Florida voters will have the chance to amend their state constitution this November to increase the opportunity for school voucher programs, thanks to a 17-7 vote by the state’s Taxation and Budget Reform Commission this spring.
The commission–which meets only once every 20 years and has the power to place initiatives directly on state ballots–decided to give voters the chance to nullify a 120-year-old provision in the state’s constitution banning any state aid to religious institutions.
The measure must receive 60 percent of the popular vote in November to pass.
A new sentence stating “individuals or entities may not be barred from participating in public programs because of their religion” would essentially replace the Blaine amendment wording, which states “no revenue of the state or any political subdivision or agency thereof shall ever be taken from the public treasury directly or indirectly in aid of any church, sect, or religious denomination or in aid of any sectarian institution.”
Patricia Levesque, executive director of the Foundation for Florida’s Future, a school reform organization founded by former Gov. Jeb Bush (R), sponsored the measure before the commission.
Levesque said though the Blaine amendment has been a part of the state constitution since 1885, “some have recently interpreted this provision to mean that no public tax dollars can be provided to organizations that have a religious affiliation, even when the services provided are not religious in nature.” That, she said, jeopardizes the future of state programs in areas including education, health care, and foster care.
In 2004 a Florida appellate court struck down Bush’s statewide school voucher program for students in failing public schools, the A+ Opportunity Scholarship Program, as unconstitutional, citing the Blaine amendment. Voters can decide that issue in November now that the reform measure is on the ballot.
Supporters of the proposed constitutional change cite the threat of lawsuits against faith-based organizations, especially since the Florida Supreme Court sidestepped the “no-aid” issue when it ruled on the voucher program in January 2006. Though the Florida Supreme Court affirmed the appellate court’s ruling, it “neither approve[d] nor disapprove[d] the First District’s determination that the [program] violates the ‘no aid’ provision,” according to court documents.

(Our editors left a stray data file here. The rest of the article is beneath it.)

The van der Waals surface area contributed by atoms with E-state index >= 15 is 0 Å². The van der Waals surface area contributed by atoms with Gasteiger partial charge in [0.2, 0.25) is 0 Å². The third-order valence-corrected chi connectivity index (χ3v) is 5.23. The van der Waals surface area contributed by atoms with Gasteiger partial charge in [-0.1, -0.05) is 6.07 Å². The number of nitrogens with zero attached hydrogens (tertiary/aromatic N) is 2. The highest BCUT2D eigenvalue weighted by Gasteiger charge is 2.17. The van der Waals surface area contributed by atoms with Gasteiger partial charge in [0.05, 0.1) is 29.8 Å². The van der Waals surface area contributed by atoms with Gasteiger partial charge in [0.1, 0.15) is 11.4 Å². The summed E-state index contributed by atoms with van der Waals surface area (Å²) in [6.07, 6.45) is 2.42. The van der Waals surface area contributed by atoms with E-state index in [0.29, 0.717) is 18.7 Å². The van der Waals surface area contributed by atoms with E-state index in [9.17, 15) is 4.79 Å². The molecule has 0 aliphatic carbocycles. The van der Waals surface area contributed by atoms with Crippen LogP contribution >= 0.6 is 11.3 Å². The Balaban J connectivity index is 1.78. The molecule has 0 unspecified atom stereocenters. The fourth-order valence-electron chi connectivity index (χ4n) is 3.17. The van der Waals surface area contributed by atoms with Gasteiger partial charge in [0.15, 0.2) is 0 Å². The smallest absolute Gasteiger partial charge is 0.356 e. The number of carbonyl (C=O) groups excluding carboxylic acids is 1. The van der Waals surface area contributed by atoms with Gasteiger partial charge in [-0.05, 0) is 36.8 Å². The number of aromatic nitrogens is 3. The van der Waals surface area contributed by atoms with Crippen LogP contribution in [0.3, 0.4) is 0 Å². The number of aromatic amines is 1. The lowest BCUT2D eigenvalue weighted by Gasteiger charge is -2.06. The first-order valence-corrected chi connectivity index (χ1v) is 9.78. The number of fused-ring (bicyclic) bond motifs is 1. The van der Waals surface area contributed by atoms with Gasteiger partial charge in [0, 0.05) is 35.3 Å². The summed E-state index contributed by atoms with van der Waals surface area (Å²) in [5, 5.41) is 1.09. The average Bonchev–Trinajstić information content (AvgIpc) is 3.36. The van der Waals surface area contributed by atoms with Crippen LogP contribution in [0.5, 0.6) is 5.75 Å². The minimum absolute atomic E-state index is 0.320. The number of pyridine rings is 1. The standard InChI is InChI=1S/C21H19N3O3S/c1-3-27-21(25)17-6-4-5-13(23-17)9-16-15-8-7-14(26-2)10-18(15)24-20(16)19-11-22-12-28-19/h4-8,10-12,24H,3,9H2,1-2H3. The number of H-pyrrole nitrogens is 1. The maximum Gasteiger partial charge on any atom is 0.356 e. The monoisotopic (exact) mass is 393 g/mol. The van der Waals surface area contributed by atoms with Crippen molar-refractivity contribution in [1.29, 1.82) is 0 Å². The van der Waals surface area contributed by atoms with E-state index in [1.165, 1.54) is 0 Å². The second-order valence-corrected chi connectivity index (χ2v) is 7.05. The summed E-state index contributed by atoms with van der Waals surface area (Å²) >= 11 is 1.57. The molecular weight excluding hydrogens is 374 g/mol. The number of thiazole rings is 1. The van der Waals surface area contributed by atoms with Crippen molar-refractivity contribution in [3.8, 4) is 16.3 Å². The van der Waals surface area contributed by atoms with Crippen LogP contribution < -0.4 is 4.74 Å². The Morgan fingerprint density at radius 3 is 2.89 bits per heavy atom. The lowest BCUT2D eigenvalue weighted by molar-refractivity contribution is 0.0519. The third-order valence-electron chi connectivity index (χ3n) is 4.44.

Many opponents of the proposed amendment see it as an unnecessary, potentially harmful change to a long-standing separate yet working relationship between the church and the state in Florida.
In January, Reginald Mitchell, Florida legal counsel for People for the American Way, detailed in a letter to the commission his concerns about changing the constitution.
“[The no-aid provision] recognizes that it is no business of the government to be constructing houses of worship or funding religious education,” Mitchell wrote. “It requires government neutrality toward religion and prevents our state government from using money to favor and promote religion generally and particular faiths specifically.”
Tom Gaitens, Florida field coordinator for FreedomWorks, said that argument is bogus.
“We allow federal dollars to follow students to attend Texas Christian, Boston College, Liberty, Southern Methodist, and any other [religious] college,” Gaitens explained. Voucher programs simply allow the same option for parents of K-12 school-age children, he noted.
Unlikely to Harm
Though Florida is only one of 37 states with Blaine amendments in their constitutions–added at a time when anti-Catholic bigotry was sweeping the nation–its wording is among the strictest, and it is one of the only ones interpreted as banning school voucher programs.
Larry Keough, associate director of education for the Florida Catholic Conference, spoke last fall before the commission in favor of a tightly worded amendment because of his stance on school choice.
“I believe school choice in principle is a fundamental issue,” Keough told the commission. “Some parents do not have the financial ability to choose the schools they believe are best for their children.”
Afterward, several commissioners asked questions reflecting a strong underlying worry of many who are critical of the proposed change: Do voucher programs take money away from public schools?
Keough said the current voucher program has not done so, and he does not expect the public education system to be undermined unless a “critical mass of hundreds of thousands” of children receive scholarships.
Christin Coyne ([email protected]) writes from Virginia.